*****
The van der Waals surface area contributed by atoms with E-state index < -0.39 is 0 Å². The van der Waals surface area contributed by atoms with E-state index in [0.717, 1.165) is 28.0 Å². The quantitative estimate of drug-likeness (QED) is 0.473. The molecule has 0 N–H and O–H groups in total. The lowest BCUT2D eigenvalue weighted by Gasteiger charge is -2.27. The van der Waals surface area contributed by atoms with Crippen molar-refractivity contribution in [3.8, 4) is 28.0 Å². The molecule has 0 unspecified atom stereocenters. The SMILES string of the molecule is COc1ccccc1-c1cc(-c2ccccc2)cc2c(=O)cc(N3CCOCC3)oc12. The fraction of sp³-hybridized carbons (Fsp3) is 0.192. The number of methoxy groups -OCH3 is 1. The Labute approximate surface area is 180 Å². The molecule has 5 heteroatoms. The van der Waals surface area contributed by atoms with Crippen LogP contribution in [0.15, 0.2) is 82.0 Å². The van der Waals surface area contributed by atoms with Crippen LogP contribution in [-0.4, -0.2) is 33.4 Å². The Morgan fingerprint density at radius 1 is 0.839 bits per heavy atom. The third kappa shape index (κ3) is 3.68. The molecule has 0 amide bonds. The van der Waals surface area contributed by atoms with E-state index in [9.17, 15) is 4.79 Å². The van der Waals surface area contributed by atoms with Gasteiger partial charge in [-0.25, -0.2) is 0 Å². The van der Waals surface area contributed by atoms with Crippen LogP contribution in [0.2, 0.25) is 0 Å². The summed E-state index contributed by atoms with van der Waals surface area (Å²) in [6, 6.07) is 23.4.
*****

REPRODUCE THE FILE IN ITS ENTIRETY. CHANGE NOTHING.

The van der Waals surface area contributed by atoms with E-state index < -0.39 is 0 Å². The van der Waals surface area contributed by atoms with E-state index in [0.717, 1.165) is 28.0 Å². The quantitative estimate of drug-likeness (QED) is 0.473. The molecule has 0 N–H and O–H groups in total. The lowest BCUT2D eigenvalue weighted by Gasteiger charge is -2.27. The van der Waals surface area contributed by atoms with Crippen molar-refractivity contribution in [3.8, 4) is 28.0 Å². The molecule has 0 unspecified atom stereocenters. The SMILES string of the molecule is COc1ccccc1-c1cc(-c2ccccc2)cc2c(=O)cc(N3CCOCC3)oc12. The fraction of sp³-hybridized carbons (Fsp3) is 0.192. The number of methoxy groups -OCH3 is 1. The Labute approximate surface area is 180 Å². The molecule has 5 heteroatoms. The van der Waals surface area contributed by atoms with Crippen LogP contribution in [0.15, 0.2) is 82.0 Å². The van der Waals surface area contributed by atoms with Crippen LogP contribution in [-0.4, -0.2) is 33.4 Å². The Morgan fingerprint density at radius 1 is 0.839 bits per heavy atom. The third kappa shape index (κ3) is 3.68. The molecule has 0 amide bonds. The van der Waals surface area contributed by atoms with E-state index in [9.17, 15) is 4.79 Å². The van der Waals surface area contributed by atoms with Gasteiger partial charge in [-0.25, -0.2) is 0 Å². The van der Waals surface area contributed by atoms with Crippen LogP contribution in [0.2, 0.25) is 0 Å². The summed E-state index contributed by atoms with van der Waals surface area (Å²) in [6, 6.07) is 23.4.